Is Obama moving too cautiously to address the nation's economic ills?
Barely 24 hours after the president-elect made a strong rhetorical case for dramatic government action to pull the United States out of the recession, critics, mostly from the left -- but including some Democratic senators -- are contending that his plan isn't big or ambitious enough to match the gravity of the crisis.
Senate Democrats, reported The New York Times, are calling for less emphasis on tax cuts and more on immediate job creation and rebuilding energy infrastructure. Tom Harkin even dared call the Obama strategy more of the same "trickle-down" economics typically espoused by Republicans. That's gotta hurt.
Elsewhere in the Times, Paul Krugman called Obama's American Recovery and Reinvestment Program "somewhat disappointing" and likely to fall "well short of what's needed." Krugman's analysis is based on crunching the numbers. A $775 billion spending program (40 percent of which might come in the form of tax cuts or tax breaks), he contends, simply won't make a dent in the $2 trillion worth of lost U.S. economic production predicted by the Congressional Budget Office over the next two years.
John Judis, writing in the New Republic, has even bigger concerns. Obama should be declaring the "fiscal equivalent of war" by engaging in a wholesale transformation of the U.S. economy equivalent to that wrought by World War II. At the same time, he should be fundamentally remaking the global economic order so as to address global trade and currency imbalances. Joe Stiglitz, while declaring support for Obama's overall approach, also calls for more attention to the problem of growing income inequality in the U.S. as well as for quicker action on global warming.
It all makes for an intimidating to-do list, and pretty much guarantees disappointment. A great many people have invested their hopes for profound transformation into the vessel of Barack Obama, but he is not going to stop global warming, end the energy crisis, remake the international economic order and redistribute wealth more fairly in his first couple of weeks in office. The mere act of incorporating all these myriad goals into one plan would almost by definition bog it down in a legislative morass and encourage resistance from Republicans and moderate Democrats.
That's not to say that the recovery plan can't inch its way toward some or even all those goals. Tax cuts for the working class, extension of unemployment benefits and help on healthcare will help on the inequality front, while directing funds to alternative energy and mass transit will help fight global warming and ameliorate the energy crisis. But moving too fast right out of the gate runs the risk of going nowhere at all.
It seems clear that the incoming administration is mindful of what happened the last time a new Democratic president came to Washington. Bill Clinton arrived during the tail end of a recession, and one of his immediate priorities was a big economic stimulus. After a year of squabbling with Congress, he ended up with just about nothing. Memories of that experience are no doubt seared into the consciousnesses of veterans of the Clinton White House such as Rahm Emanuel. Everything we know about Obama's predispositions suggests that he likes to move cautiously and carefully. By attempting to put together a package that can get wide legislative support, he is striving to ensure that his first step as president is in a forward-moving direction.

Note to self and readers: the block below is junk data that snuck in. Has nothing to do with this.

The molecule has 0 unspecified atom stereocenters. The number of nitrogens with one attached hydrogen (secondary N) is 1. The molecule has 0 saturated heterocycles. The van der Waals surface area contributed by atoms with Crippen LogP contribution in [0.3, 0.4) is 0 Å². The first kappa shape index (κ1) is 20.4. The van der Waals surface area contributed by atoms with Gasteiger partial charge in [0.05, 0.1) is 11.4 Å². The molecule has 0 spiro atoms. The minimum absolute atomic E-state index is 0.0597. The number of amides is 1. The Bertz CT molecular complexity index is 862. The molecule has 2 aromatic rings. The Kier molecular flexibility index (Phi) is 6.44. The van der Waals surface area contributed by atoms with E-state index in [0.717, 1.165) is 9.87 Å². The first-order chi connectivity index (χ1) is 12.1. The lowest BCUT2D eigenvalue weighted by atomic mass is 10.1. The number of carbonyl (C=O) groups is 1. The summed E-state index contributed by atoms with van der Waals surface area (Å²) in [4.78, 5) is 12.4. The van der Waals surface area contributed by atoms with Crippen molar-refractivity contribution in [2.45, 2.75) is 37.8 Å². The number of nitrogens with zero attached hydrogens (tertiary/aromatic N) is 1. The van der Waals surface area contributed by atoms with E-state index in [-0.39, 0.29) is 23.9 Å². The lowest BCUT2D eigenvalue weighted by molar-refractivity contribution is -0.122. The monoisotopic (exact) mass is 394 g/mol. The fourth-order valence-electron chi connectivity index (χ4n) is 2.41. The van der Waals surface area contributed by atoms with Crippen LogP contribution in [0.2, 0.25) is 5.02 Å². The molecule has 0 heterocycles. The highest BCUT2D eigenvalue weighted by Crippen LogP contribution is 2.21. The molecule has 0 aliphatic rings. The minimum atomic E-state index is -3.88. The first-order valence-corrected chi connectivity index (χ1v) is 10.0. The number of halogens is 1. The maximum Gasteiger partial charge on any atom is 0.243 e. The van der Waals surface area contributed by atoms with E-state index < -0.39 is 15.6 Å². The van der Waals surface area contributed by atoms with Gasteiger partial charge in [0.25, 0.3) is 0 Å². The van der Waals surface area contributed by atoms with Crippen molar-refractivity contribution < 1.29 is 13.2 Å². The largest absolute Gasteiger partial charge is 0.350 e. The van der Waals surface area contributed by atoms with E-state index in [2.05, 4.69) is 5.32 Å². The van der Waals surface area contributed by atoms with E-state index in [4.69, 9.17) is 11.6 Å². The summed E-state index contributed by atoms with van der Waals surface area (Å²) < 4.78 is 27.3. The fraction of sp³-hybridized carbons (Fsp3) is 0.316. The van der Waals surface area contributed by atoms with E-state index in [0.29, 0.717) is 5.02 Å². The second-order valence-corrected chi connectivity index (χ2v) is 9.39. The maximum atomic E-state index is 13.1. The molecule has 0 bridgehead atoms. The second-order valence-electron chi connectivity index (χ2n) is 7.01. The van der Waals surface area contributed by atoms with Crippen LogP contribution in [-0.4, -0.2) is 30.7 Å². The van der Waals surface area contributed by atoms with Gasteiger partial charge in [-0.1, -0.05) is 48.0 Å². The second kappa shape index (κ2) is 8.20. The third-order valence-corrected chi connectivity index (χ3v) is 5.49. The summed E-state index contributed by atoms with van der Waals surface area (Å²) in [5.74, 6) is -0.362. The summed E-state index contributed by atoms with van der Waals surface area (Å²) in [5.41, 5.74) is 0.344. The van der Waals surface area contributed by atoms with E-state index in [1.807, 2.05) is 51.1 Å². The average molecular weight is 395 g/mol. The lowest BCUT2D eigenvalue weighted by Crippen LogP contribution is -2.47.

Of course, Obama is in a much different position in 2008 than Clinton was in 1992. The economic circumstances are far more dire, the Republicans are much weaker, and the public is clearly ready for dramatic change. We face a real crisis, and Obama does have a certain amount of latitude to define new political and economic realities. And Paul Krugman could well be right -- Obama's plan, as currently constituted, might not have enough heft to pull the U.S. economy out of its tailspin.
But what if expanding the scope of the recovery plan ending up derailing its chances for passage? Wouldn't that be the worst possible scenario? That $775 billion number wasn't picked out of a hat. I think it's what Obama and his advisors think they can get through the Senate without provoking a filibuster. Let's also not forget that the Obama administration also has another $350 billion to work with remaining from the authorization for TARP. If applied constructively, simultaneously with the stimulus plan, total spending is suddenly over $1 trillion, which, by any measure, is a big deal, if not a new one.
It's a good thing that the likes of Krugman and Stiglitz and Judis are pushing Obama to be more ambitious. Constant pressure should be applied. But expecting Obama to achieve all things at once, or accusing him, as Judis did, of "underestimating the problem he and the country faces" because he's not incorporating an utterly unrealistic transformational agenda in his first act of governance is unfair. Getting the country out of the mess it is in right now, and getting traction on some of the truly immense problems that the U.S. and the world face, will not be achieved this year, or even, as Obama has acknowledged, in "many years." With his eye to the long term, Obama apparently has decided not to engage in all-out political warfare in his first skirmish. We won't know if he's being too cautious, or laying the groundwork for a string of successes that build on each other, for quite some time to come. But I, for one, am not yet ready to be disappointed. I'll wait to Jan. 21 before I abandon ship.